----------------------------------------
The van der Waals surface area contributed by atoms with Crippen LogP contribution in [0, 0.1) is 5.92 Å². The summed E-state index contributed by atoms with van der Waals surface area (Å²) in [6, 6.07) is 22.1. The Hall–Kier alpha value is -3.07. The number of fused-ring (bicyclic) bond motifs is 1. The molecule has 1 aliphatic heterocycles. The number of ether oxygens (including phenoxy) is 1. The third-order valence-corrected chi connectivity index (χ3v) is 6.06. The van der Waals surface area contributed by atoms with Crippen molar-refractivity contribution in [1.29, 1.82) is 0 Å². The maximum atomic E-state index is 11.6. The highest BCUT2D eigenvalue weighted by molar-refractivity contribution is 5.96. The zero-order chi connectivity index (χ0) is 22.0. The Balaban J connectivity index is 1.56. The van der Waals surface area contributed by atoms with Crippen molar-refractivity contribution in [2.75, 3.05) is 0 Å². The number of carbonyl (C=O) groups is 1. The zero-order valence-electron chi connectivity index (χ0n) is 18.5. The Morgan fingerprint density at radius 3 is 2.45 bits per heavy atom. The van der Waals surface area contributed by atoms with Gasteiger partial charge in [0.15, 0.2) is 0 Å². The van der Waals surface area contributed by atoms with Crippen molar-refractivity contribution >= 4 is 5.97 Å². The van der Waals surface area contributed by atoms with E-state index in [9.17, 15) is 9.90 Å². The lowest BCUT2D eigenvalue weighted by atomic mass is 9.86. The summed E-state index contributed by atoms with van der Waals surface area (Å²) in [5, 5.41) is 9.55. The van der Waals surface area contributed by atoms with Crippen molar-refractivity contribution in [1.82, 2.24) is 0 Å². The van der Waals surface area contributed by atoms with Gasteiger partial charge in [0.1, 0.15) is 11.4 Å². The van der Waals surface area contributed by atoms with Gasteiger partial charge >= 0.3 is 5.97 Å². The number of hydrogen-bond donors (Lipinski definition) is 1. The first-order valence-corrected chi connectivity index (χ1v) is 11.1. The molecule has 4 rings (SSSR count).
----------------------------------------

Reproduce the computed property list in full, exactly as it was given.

The van der Waals surface area contributed by atoms with Crippen LogP contribution in [0, 0.1) is 5.92 Å². The summed E-state index contributed by atoms with van der Waals surface area (Å²) in [6, 6.07) is 22.1. The Hall–Kier alpha value is -3.07. The number of fused-ring (bicyclic) bond motifs is 1. The molecule has 1 aliphatic heterocycles. The number of ether oxygens (including phenoxy) is 1. The third-order valence-corrected chi connectivity index (χ3v) is 6.06. The van der Waals surface area contributed by atoms with Crippen molar-refractivity contribution in [1.29, 1.82) is 0 Å². The maximum atomic E-state index is 11.6. The highest BCUT2D eigenvalue weighted by molar-refractivity contribution is 5.96. The zero-order chi connectivity index (χ0) is 22.0. The Balaban J connectivity index is 1.56. The van der Waals surface area contributed by atoms with Crippen molar-refractivity contribution in [2.75, 3.05) is 0 Å². The number of carbonyl (C=O) groups is 1. The zero-order valence-electron chi connectivity index (χ0n) is 18.5. The Morgan fingerprint density at radius 3 is 2.45 bits per heavy atom. The van der Waals surface area contributed by atoms with Gasteiger partial charge in [0.15, 0.2) is 0 Å². The van der Waals surface area contributed by atoms with Crippen molar-refractivity contribution >= 4 is 5.97 Å². The van der Waals surface area contributed by atoms with E-state index in [9.17, 15) is 9.90 Å². The lowest BCUT2D eigenvalue weighted by atomic mass is 9.86. The summed E-state index contributed by atoms with van der Waals surface area (Å²) in [5, 5.41) is 9.55. The van der Waals surface area contributed by atoms with Crippen molar-refractivity contribution in [1.82, 2.24) is 0 Å². The van der Waals surface area contributed by atoms with Gasteiger partial charge in [0.1, 0.15) is 11.4 Å². The van der Waals surface area contributed by atoms with Gasteiger partial charge >= 0.3 is 5.97 Å². The number of hydrogen-bond donors (Lipinski definition) is 1. The first-order valence-corrected chi connectivity index (χ1v) is 11.1. The molecule has 4 rings (SSSR count).